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Savory Pie

Savory Pie

Meat pies have a long and storied past. They can be traced back to the Neolithic period of ancient Egypt. In Medieval times they were made with thick, nearly inedible crusts that were used as the baking vessel. Today we get to indulge in buttery, flaky crusts set in conveniently modern pie plates. In its

Meat pies have a long and storied past. They can be traced back to the Neolithic period of ancient Egypt. In Medieval times they were made with thick, nearly inedible crusts that were used as the baking vessel. Today we get to indulge in buttery, flaky crusts set in conveniently modern pie plates.

In its simplest form, a savory pie consists of a crust and some type of meat and/or vegetables, usually with some sort of binding agent like a sauce. There doesn’t always have to be a top to the pie and some pies just get folded over in half-moon shapes. The cook’s discretion and creativity can be expressed in this endeavor.
They are a great way to use any cut of meat from the hunt. Likewise, meat and savory pies can serve as a way to repurpose leftovers from a big turkey dinner or family roast. They are also a great way to present and prepare the less expensive and typically tougher cuts from your butcher or grocery store. If you’re feeling adventurous you can make one with offal like heart, kidney, sweetbreads or liver and transform it into a meal that has lots of deep, delicious flavours.

Savory pie variations can be found from all over the world and range from Quebequois tourtière to British steak and kidney pie, spicy beef Jamaican patties, to vegetable samosas of India, and the many versions of empanadas that can be found in parts of the world impacted by Spanish colonialism. Regardless, the practice of placing seasoned meat and vegetables in pastry spans across many cultures historically and globally.

Meat and savory vegetable pies make for incredibly versatile meals and to me are comfort food that warms the soul and sticks to the bones on a cold winter’s night. The pies can be made well in advance and stored in your freezer for families on the go. On a day when you don’t have time to cook, simply place your pie straight in the oven and wait for it to be done. Preparing the dough and filling can be easily turned into a fun activity for the whole family.

The dough for the crust can be made using healthy flour alternatives. For a savory meat pie, I suggest trying finely ground corn flour. It will add a unique flavour that will pair well with any meat. The dough will not be a flaky crust, but will be able to take on whatever filling you put in your pie.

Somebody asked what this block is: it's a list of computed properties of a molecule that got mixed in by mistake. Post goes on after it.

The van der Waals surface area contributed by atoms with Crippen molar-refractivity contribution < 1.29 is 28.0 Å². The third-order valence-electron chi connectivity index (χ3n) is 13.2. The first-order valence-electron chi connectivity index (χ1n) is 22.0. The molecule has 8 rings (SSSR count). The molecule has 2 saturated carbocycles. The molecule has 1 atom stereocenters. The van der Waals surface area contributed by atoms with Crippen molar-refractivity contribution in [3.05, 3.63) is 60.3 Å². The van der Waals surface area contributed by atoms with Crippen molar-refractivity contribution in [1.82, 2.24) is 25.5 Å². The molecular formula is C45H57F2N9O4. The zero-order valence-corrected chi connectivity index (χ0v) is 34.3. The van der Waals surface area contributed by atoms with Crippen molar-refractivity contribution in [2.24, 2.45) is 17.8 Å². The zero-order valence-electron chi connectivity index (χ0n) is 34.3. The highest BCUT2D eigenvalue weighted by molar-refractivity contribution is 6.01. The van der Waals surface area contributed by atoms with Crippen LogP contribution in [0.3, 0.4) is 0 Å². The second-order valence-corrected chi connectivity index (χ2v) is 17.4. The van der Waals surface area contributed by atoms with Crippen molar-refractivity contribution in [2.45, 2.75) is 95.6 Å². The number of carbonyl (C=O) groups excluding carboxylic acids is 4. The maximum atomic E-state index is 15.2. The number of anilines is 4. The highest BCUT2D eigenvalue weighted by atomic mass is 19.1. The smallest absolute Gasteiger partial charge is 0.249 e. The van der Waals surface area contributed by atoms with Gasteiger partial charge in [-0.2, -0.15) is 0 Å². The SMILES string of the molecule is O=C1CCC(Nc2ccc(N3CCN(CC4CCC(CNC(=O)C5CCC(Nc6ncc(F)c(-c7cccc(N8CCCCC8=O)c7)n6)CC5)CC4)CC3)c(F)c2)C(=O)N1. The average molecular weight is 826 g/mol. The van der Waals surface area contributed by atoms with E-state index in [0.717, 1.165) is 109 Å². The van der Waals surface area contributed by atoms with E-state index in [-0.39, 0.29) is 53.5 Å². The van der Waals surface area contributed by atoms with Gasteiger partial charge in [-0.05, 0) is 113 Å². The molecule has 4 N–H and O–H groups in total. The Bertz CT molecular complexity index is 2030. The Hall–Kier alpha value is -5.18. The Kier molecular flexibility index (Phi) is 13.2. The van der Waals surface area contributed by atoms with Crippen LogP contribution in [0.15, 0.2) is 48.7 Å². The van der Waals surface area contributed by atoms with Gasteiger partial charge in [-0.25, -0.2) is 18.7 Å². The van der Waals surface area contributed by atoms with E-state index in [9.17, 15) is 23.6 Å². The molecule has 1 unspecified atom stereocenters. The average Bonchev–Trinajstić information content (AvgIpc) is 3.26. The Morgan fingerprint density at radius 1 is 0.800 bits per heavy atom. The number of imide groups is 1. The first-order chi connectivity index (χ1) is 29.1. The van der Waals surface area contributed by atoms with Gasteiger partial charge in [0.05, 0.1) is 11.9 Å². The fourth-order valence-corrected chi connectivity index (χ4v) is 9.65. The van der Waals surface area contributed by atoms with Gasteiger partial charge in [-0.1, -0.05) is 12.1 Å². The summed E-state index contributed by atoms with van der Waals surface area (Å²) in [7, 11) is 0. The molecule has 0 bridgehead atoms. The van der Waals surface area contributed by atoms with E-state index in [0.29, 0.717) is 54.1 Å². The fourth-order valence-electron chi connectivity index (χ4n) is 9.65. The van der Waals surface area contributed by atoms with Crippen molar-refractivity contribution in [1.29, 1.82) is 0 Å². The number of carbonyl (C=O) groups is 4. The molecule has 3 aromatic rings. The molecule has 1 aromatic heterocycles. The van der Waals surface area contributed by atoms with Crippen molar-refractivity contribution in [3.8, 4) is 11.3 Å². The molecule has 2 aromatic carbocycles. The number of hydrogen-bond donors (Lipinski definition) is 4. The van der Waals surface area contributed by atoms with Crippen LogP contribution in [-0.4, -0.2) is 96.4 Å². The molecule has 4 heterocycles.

Corn Flour Crusted Meat Pie

Ingredients:

Meat of your choice
Onion
Garlic
Any root vegetable
Oil
Salt
Cornstarch
Coarse Ground Black Pepper
Any seasonings of your choosing

Note: The meat pie photographed was made with duck. I seasoned it with nutmeg, cinnamon, sage, chili flakes, salt, coarse ground black pepper and parmesan cheese.

Directions:

Cut your meat into even-sized pieces. Sear on high heat with vegetable oil until a nice golden brown colour is achieved. Remove from pan. Add your base vegetables to the pan: such as onions, carrot, rutabaga, turnip, parsnip. Cook until a nice colour is achieved as well. Add garlic when vegetables are nearly soft. Deglaze as you go with water or stock as necessary. Add your meat back to the pan. Then add just enough water or stock to cover the meat and vegetable mixture. Cover and cook until meat is tender, simmering on low heat. To thicken the braise, add one teaspoon of slurry at a time and incorporate well.

To make a slurry, put a tablespoon of cornstarch in a bowl. Whisk in two tablespoons of cold water until there are no lumps.

To make your crust, you will need:

1 part water
1.5 parts finely ground corn flour
Pinch of salt

Directions:

Boil your water. Take finely ground corn flour and put it in a bowl. Make a well in the middle. Pour boiling water in.

Stir in with wooden spoon until incorporated. Once it has cooled slightly, use your hands to knead the dough for 2 minutes. Should be just tacky to the touch and the consistency of play dough.

On a floured surface, roll the dough out thin, being sure to continue dusting as you go so it does not stick. Grease your baking dish with vegetable oil and lay dough in the dish. If you are having trouble rolling it out simply assemble the dough in the dish piece by piece, pressing the pieces together to make the crust.

If you want to make a cover or lid for your pies, be mindful of the thickness. When I do, I make sure it is very thin so it becomes as crisp as possible, more like a corn chip.

Bake pie in a preheated oven at 350F for 25-30 minutes if not frozen. Frozen pies will take longer, roughly 45 minutes to an hour. Check to ensure pies are cooked all the way through and warm in the center before serving.
Be creative, make ahead if need be, and enjoy!

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